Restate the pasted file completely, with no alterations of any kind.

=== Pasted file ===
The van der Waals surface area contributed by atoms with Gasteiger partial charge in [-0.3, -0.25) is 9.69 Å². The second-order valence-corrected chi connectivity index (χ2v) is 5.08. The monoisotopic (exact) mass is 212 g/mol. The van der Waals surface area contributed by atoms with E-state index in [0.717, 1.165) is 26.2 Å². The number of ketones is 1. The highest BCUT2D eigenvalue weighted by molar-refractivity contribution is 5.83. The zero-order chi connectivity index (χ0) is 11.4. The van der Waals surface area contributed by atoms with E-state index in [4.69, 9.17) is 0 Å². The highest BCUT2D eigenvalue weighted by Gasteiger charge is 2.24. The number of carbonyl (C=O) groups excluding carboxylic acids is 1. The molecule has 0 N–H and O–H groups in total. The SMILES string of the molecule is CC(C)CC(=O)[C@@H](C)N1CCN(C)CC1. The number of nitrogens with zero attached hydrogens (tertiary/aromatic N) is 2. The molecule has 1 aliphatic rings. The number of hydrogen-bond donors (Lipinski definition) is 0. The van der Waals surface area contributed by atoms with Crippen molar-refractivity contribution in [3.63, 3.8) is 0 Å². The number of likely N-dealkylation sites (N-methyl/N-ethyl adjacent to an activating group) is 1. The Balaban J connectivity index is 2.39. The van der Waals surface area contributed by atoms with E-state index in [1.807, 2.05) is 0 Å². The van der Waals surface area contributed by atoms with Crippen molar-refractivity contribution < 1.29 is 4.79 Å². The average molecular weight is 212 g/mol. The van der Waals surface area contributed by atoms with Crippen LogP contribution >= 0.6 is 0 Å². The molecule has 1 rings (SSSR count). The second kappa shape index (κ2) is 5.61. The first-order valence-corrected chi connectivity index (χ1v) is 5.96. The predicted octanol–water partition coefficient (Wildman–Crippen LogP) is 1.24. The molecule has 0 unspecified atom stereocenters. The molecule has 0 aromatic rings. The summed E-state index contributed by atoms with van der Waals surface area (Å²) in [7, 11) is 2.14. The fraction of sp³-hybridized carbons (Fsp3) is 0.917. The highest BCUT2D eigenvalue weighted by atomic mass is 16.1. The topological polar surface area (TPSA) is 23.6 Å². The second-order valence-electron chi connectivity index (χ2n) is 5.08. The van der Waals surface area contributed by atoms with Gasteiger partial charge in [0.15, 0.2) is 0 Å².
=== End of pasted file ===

The van der Waals surface area contributed by atoms with Gasteiger partial charge in [-0.3, -0.25) is 9.69 Å². The second-order valence-corrected chi connectivity index (χ2v) is 5.08. The monoisotopic (exact) mass is 212 g/mol. The van der Waals surface area contributed by atoms with E-state index in [0.717, 1.165) is 26.2 Å². The number of ketones is 1. The highest BCUT2D eigenvalue weighted by molar-refractivity contribution is 5.83. The zero-order chi connectivity index (χ0) is 11.4. The van der Waals surface area contributed by atoms with E-state index in [4.69, 9.17) is 0 Å². The highest BCUT2D eigenvalue weighted by Gasteiger charge is 2.24. The number of carbonyl (C=O) groups excluding carboxylic acids is 1. The molecule has 0 N–H and O–H groups in total. The SMILES string of the molecule is CC(C)CC(=O)[C@@H](C)N1CCN(C)CC1. The number of nitrogens with zero attached hydrogens (tertiary/aromatic N) is 2. The molecule has 1 aliphatic rings. The number of hydrogen-bond donors (Lipinski definition) is 0. The van der Waals surface area contributed by atoms with Crippen molar-refractivity contribution in [3.63, 3.8) is 0 Å². The number of likely N-dealkylation sites (N-methyl/N-ethyl adjacent to an activating group) is 1. The Balaban J connectivity index is 2.39. The van der Waals surface area contributed by atoms with E-state index in [1.807, 2.05) is 0 Å². The van der Waals surface area contributed by atoms with Crippen molar-refractivity contribution < 1.29 is 4.79 Å². The average molecular weight is 212 g/mol. The van der Waals surface area contributed by atoms with Crippen LogP contribution >= 0.6 is 0 Å². The molecule has 1 rings (SSSR count). The second kappa shape index (κ2) is 5.61. The first-order valence-corrected chi connectivity index (χ1v) is 5.96. The predicted octanol–water partition coefficient (Wildman–Crippen LogP) is 1.24. The molecule has 0 unspecified atom stereocenters. The molecule has 0 aromatic rings. The summed E-state index contributed by atoms with van der Waals surface area (Å²) in [7, 11) is 2.14. The fraction of sp³-hybridized carbons (Fsp3) is 0.917. The highest BCUT2D eigenvalue weighted by atomic mass is 16.1. The topological polar surface area (TPSA) is 23.6 Å². The second-order valence-electron chi connectivity index (χ2n) is 5.08. The van der Waals surface area contributed by atoms with Gasteiger partial charge in [0.15, 0.2) is 0 Å².